Local Trust supports residents across England to take a lead in creating lasting change in their area, writes chief executive Debbie Ladds.
Through our work we’ve seen that it can be hugely valuable when communities collaborate with local authorities, and that many support collaboration as a powerful solution in the face of funding cuts.
Our recent survey showed that:
- 81% of local authority members and 97% of residents agree that their local community could be improved if there was a greater input from residents.
- 40% of local authority members identified working closely with residents as the best potential solution to the current concerns about reduced public service funding, with 51% of residents reporting the same.
To find out more, we held a debate about collaboration, bringing together people from communities that we support, academics and voluntary and public sector professionals (including a representative from LGiU). The debate showed that on-the-ground knowledge from residents and communities can help local authorities make better, more informed decisions, while expertise from local authorities can help community-led projects succeed.
For example, on the Wirral, Beechwood, Ballantyne and Bidston Big Local negotiated with the council to purchase discounted leisure centre memberships, and offered these free to those completing a consultation with the local NHS ‘Livewell’ team. More people now access leisure and health services, and from surveys of those taking part in the scheme, the council have more data about local needs.
There are many examples where residents are fully involved in what’s happening in their communities; though we know it is not always easy or straightforward. From the findings of our debate, there are four steps elected members and officers can take to secure sustainable community collaboration:
- Involve residents at an early stage
Local authorities benefit from resident involvement at an early stage, even if it appears to slow down the process. Starting with a blank canvas in conversations with communities is powerful. Establishing shared goals is essential. Be patient: better to spend more time giving people what they want than to waste time, money and effort on what public service providers assume people want.
- Be open-minded
Some communities may feel disempowered or cynical about collaborating with local authorities and some elected members or officers may consider it impractical or undermining of the democratic process to increase collaboration with residents. Both sides need to be open-minded to overcome any past negative experiences of collaboration.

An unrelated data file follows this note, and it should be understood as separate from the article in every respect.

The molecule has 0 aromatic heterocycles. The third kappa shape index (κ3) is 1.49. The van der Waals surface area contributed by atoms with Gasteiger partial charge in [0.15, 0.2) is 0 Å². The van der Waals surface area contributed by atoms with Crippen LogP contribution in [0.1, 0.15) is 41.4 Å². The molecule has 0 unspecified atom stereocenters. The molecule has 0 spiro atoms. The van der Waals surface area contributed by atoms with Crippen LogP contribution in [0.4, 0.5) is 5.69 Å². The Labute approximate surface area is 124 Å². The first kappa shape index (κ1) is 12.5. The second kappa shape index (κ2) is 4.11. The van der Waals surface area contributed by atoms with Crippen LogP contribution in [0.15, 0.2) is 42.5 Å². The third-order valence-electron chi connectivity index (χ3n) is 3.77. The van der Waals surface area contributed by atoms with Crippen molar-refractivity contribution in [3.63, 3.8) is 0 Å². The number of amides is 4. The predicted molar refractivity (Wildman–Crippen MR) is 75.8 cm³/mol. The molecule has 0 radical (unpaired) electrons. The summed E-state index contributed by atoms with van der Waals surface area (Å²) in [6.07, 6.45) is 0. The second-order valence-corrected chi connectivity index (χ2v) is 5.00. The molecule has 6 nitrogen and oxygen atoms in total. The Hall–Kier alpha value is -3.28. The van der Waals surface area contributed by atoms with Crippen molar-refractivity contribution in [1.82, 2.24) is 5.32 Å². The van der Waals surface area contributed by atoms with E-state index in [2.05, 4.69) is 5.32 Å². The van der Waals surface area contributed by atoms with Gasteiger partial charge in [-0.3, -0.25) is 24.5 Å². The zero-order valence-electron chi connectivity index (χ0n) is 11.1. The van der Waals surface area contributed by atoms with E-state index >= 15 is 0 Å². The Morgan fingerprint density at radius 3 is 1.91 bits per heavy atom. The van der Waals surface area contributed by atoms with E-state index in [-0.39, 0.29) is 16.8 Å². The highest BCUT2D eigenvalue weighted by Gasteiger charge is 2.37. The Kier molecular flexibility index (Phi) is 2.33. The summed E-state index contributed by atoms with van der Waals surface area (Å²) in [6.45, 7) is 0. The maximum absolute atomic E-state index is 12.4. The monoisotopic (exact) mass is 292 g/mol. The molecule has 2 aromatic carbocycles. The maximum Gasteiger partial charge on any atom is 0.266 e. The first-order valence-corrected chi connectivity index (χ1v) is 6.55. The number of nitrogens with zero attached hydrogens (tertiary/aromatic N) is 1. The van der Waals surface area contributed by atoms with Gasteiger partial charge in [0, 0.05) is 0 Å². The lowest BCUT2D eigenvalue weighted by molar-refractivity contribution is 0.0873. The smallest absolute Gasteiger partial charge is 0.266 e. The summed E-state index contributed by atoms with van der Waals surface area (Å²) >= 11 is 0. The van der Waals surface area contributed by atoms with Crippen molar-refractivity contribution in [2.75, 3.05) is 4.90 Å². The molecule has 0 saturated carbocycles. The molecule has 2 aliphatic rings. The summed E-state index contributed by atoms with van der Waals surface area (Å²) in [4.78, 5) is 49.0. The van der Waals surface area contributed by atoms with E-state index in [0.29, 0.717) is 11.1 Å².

- Commit to the time it takes
It takes care and time to develop productive relationships with mutual understanding of each other’s perspectives. Establishing regular meetings between community groups and public services working on similar issues helps build trust.
Sue Miller, a resident involved in the Big Local programme in Whitley Bay, said: ‘In our area, we set up regular meetings with our local authority, which was a conscious decision because there had often been a lot of tension between local authorities and local people in the past. The meetings have helped improve communication and there is a greater level of understanding of how important Whitley Bay is to residents. There’s a passion among local people for the town, and it’s really rewarding to see the benefits of working together with local authorities– it feels much more like a partnership now.’
- Help residents to build their confidence and skills to improve their community
Collaboration works best where residents are more active, and we need to ensure a diverse section of residents are able to participate, rather than just the ‘vocal few’. Those working with and for communities need to help develop residents’ capacity and confidence to take the lead.
Join the debate – tell us about your experience of collaboration and how local government can collaborate with communities to help residents take the lead in creating lasting change in their area: email firstname.lastname@example.org or tweet @LocalTrust.
Find out more about the debate on the Local Trust website: http://localtrust.org.uk/news/blogs/roundtable-summary-nov15
Find out more about our survey findings: